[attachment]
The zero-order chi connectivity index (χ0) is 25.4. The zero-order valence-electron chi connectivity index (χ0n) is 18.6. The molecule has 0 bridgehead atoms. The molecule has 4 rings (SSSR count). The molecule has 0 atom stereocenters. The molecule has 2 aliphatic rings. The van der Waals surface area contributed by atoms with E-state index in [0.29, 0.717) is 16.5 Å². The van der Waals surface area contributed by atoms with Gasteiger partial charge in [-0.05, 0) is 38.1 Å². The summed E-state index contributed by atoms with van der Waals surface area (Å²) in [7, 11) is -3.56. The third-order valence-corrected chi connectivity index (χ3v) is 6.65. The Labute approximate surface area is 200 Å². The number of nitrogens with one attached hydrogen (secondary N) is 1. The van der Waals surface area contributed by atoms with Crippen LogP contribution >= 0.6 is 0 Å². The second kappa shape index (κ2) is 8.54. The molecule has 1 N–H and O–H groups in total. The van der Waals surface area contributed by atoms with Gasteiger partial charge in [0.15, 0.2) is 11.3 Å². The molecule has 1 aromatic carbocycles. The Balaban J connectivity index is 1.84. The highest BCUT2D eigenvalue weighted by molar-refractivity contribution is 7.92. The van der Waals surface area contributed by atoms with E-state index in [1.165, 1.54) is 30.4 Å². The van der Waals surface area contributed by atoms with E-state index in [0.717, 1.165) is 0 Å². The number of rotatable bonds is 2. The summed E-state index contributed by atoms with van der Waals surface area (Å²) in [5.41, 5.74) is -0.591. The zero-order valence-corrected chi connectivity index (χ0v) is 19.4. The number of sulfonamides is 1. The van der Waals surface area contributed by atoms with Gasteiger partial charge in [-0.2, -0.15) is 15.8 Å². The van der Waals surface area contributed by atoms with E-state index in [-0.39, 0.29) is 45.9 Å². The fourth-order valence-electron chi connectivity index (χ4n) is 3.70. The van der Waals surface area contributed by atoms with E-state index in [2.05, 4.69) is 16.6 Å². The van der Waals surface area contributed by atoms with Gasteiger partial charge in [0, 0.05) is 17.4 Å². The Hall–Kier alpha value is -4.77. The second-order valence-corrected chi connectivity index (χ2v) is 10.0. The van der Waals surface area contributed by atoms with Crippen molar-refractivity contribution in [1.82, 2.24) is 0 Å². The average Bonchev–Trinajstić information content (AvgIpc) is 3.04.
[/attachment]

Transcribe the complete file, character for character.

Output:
The zero-order chi connectivity index (χ0) is 25.4. The zero-order valence-electron chi connectivity index (χ0n) is 18.6. The molecule has 0 bridgehead atoms. The molecule has 4 rings (SSSR count). The molecule has 0 atom stereocenters. The molecule has 2 aliphatic rings. The van der Waals surface area contributed by atoms with E-state index in [0.29, 0.717) is 16.5 Å². The van der Waals surface area contributed by atoms with Gasteiger partial charge in [-0.05, 0) is 38.1 Å². The summed E-state index contributed by atoms with van der Waals surface area (Å²) in [7, 11) is -3.56. The third-order valence-corrected chi connectivity index (χ3v) is 6.65. The Labute approximate surface area is 200 Å². The number of nitrogens with one attached hydrogen (secondary N) is 1. The van der Waals surface area contributed by atoms with Crippen LogP contribution >= 0.6 is 0 Å². The second kappa shape index (κ2) is 8.54. The molecule has 1 N–H and O–H groups in total. The van der Waals surface area contributed by atoms with Gasteiger partial charge in [0.15, 0.2) is 11.3 Å². The molecule has 1 aromatic carbocycles. The Balaban J connectivity index is 1.84. The highest BCUT2D eigenvalue weighted by molar-refractivity contribution is 7.92. The van der Waals surface area contributed by atoms with E-state index in [1.165, 1.54) is 30.4 Å². The van der Waals surface area contributed by atoms with E-state index in [0.717, 1.165) is 0 Å². The number of rotatable bonds is 2. The summed E-state index contributed by atoms with van der Waals surface area (Å²) in [5.41, 5.74) is -0.591. The zero-order valence-corrected chi connectivity index (χ0v) is 19.4. The number of sulfonamides is 1. The van der Waals surface area contributed by atoms with Gasteiger partial charge in [-0.2, -0.15) is 15.8 Å². The van der Waals surface area contributed by atoms with E-state index in [-0.39, 0.29) is 45.9 Å². The fourth-order valence-electron chi connectivity index (χ4n) is 3.70. The van der Waals surface area contributed by atoms with E-state index in [2.05, 4.69) is 16.6 Å². The van der Waals surface area contributed by atoms with Gasteiger partial charge in [0, 0.05) is 17.4 Å². The Hall–Kier alpha value is -4.77. The second-order valence-corrected chi connectivity index (χ2v) is 10.0. The van der Waals surface area contributed by atoms with Crippen molar-refractivity contribution in [1.82, 2.24) is 0 Å². The average Bonchev–Trinajstić information content (AvgIpc) is 3.04.